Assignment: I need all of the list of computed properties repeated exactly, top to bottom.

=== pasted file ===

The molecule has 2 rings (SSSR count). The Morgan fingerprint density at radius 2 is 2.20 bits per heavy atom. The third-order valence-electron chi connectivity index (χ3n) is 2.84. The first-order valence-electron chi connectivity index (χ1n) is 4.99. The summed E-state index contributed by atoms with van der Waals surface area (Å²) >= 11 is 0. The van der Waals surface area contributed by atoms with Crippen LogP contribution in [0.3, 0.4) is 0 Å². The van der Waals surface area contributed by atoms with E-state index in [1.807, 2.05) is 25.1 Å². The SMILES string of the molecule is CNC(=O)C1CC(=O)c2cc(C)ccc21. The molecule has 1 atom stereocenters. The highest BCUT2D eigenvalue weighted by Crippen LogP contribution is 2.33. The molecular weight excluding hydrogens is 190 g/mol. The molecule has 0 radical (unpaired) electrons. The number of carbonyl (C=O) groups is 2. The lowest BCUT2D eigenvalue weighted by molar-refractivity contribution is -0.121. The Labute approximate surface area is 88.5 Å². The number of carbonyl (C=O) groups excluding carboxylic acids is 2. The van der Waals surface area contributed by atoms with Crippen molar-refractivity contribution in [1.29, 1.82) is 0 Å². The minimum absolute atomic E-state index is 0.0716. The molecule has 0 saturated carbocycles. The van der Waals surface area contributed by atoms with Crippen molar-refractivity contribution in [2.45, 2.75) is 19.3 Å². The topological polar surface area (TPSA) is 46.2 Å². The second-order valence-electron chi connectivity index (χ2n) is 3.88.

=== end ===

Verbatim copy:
The molecule has 2 rings (SSSR count). The Morgan fingerprint density at radius 2 is 2.20 bits per heavy atom. The third-order valence-electron chi connectivity index (χ3n) is 2.84. The first-order valence-electron chi connectivity index (χ1n) is 4.99. The summed E-state index contributed by atoms with van der Waals surface area (Å²) >= 11 is 0. The van der Waals surface area contributed by atoms with Crippen LogP contribution in [0.3, 0.4) is 0 Å². The van der Waals surface area contributed by atoms with E-state index in [1.807, 2.05) is 25.1 Å². The SMILES string of the molecule is CNC(=O)C1CC(=O)c2cc(C)ccc21. The molecule has 1 atom stereocenters. The highest BCUT2D eigenvalue weighted by Crippen LogP contribution is 2.33. The molecular weight excluding hydrogens is 190 g/mol. The molecule has 0 radical (unpaired) electrons. The number of carbonyl (C=O) groups is 2. The lowest BCUT2D eigenvalue weighted by molar-refractivity contribution is -0.121. The Labute approximate surface area is 88.5 Å². The number of carbonyl (C=O) groups excluding carboxylic acids is 2. The van der Waals surface area contributed by atoms with Crippen molar-refractivity contribution in [1.29, 1.82) is 0 Å². The minimum absolute atomic E-state index is 0.0716. The molecule has 0 saturated carbocycles. The van der Waals surface area contributed by atoms with Crippen molar-refractivity contribution in [2.45, 2.75) is 19.3 Å². The topological polar surface area (TPSA) is 46.2 Å². The second-order valence-electron chi connectivity index (χ2n) is 3.88.